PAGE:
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Article

Cation-Exchange Capacity Distribution within Hydrothermal Systems and Its Relation to the Alteration Mineralogy and Electrical Resistivity

ÍSOR, Iceland GeoSurvey, Grensásvegur 9, 108 Reykjavík, Iceland
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Energies 2020, 13(21), 5730; https://doi.org/10.3390/en13215730
Received: 13 October 2020 / Revised: 22 October 2020 / Accepted: 29 October 2020 / Published: 2 November 2020
(This article belongs to the Special Issue Geothermal Energy Utilization and Renewable-Energy Storage)
Cation-exchange capacity (CEC) measurements are widely used to quantify the smectite content in altered rocks. Within this study, we measure the CEC of drill cuttings in four wells from three different high-temperature geothermal areas in Iceland. The CEC measurements in all four wells show similar depth/temperature related pattern, and when comparing the CEC with electrical resistivity logs, we could show that the low resistivity zone coincides with CEC values >5 meq/100 g. The measurements show, in general, an exponential decrease of the CEC with increasing depth. At the facies boundary between the mixed-layer clay and epidote-chlorite zone, the CEC reaches a steady state at about 5 meq/100 g and below that it only decreases slightly within a linear trend with increasing depth. The facies boundary overlaps with the transition where the electrical resistivity logs show an increase in resistivity. It is shown that the measured CEC can be related to the clay mineral alteration within the geothermal system and the CEC reflects the smectite component within the interstratified chlorite/smectite minerals for similar alteration degree. Furthermore, CEC was measured in seven core samples from different alteration zones that had previously been studied in detail with respect to petrophysical and conductivity properties. The results show a clear correlation between CEC and the iso-electrical point, which describes the value of the pore fluid conductivity where transition from surface conductivity to pore fluid conductivity occurs. The presented study shows that the CEC within hydrothermal altered basaltic systems mimics the expandable clay mineral alteration zones and coincides with electrical logs. The presented method can, therefore, be an easy tool to quantify alteration facies within geothermal exploration and drilling projects. View Full-Text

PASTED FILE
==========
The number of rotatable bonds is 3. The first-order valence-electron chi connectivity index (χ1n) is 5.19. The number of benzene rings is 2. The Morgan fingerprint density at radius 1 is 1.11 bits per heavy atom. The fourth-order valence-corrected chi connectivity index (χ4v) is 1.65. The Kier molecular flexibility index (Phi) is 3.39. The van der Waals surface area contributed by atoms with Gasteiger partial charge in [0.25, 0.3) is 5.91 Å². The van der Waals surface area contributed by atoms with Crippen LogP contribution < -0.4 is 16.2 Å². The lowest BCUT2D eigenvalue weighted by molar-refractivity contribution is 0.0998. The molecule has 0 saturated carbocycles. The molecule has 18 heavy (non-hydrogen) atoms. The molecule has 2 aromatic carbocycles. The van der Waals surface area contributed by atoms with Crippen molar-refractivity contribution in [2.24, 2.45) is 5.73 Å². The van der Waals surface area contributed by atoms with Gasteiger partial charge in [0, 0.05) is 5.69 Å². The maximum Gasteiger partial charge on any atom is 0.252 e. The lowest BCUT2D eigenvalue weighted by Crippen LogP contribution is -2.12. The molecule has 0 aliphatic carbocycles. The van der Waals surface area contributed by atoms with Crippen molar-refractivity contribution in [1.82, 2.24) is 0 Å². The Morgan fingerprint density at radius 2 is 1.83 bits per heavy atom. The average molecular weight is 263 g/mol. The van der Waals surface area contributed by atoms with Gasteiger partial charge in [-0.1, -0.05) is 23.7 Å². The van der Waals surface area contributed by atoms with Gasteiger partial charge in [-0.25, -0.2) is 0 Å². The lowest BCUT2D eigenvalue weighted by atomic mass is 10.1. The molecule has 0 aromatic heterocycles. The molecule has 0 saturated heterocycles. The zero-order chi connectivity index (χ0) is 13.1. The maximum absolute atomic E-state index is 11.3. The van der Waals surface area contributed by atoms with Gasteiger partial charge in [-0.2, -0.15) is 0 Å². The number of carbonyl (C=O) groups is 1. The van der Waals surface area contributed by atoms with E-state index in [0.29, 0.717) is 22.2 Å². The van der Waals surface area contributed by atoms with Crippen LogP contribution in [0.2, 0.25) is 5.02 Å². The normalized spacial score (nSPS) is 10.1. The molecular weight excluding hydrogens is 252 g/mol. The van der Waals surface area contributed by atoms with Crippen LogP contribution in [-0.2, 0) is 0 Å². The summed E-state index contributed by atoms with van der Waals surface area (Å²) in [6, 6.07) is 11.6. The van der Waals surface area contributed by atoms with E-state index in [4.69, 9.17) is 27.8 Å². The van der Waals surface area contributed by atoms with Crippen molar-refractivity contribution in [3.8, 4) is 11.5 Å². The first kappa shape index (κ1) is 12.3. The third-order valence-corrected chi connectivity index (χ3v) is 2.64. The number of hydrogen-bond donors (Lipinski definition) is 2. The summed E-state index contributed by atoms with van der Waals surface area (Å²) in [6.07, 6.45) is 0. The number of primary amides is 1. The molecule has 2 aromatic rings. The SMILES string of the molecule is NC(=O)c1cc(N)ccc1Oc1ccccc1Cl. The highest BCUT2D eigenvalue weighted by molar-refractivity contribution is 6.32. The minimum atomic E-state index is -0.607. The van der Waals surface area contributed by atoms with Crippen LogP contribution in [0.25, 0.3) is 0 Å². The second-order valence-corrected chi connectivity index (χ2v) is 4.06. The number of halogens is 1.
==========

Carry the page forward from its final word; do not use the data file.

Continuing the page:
Keywords: cation-exchange capacity; hydrothermal systems; electrical resistivity; clay minerals; alteration; Iceland; image cation-exchange capacity; hydrothermal systems; electrical resistivity; clay minerals; alteration; Iceland; image
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MDPI and ACS Style

Weisenberger, T.B.; Ingimarsson, H.; Hersir, G.P.; Flóvenz, Ó.G. Cation-Exchange Capacity Distribution within Hydrothermal Systems and Its Relation to the Alteration Mineralogy and Electrical Resistivity. Energies 2020, 13, 5730. https://doi.org/10.3390/en13215730

AMA Style

Weisenberger TB, Ingimarsson H, Hersir GP, Flóvenz ÓG. Cation-Exchange Capacity Distribution within Hydrothermal Systems and Its Relation to the Alteration Mineralogy and Electrical Resistivity. Energies. 2020; 13(21):5730. https://doi.org/10.3390/en13215730

Chicago/Turabian Style

Weisenberger, Tobias B., Heimir Ingimarsson, Gylfi P. Hersir, and Ólafur G. Flóvenz. 2020. "Cation-Exchange Capacity Distribution within Hydrothermal Systems and Its Relation to the Alteration Mineralogy and Electrical Resistivity" Energies 13, no. 21: 5730. https://doi.org/10.3390/en13215730

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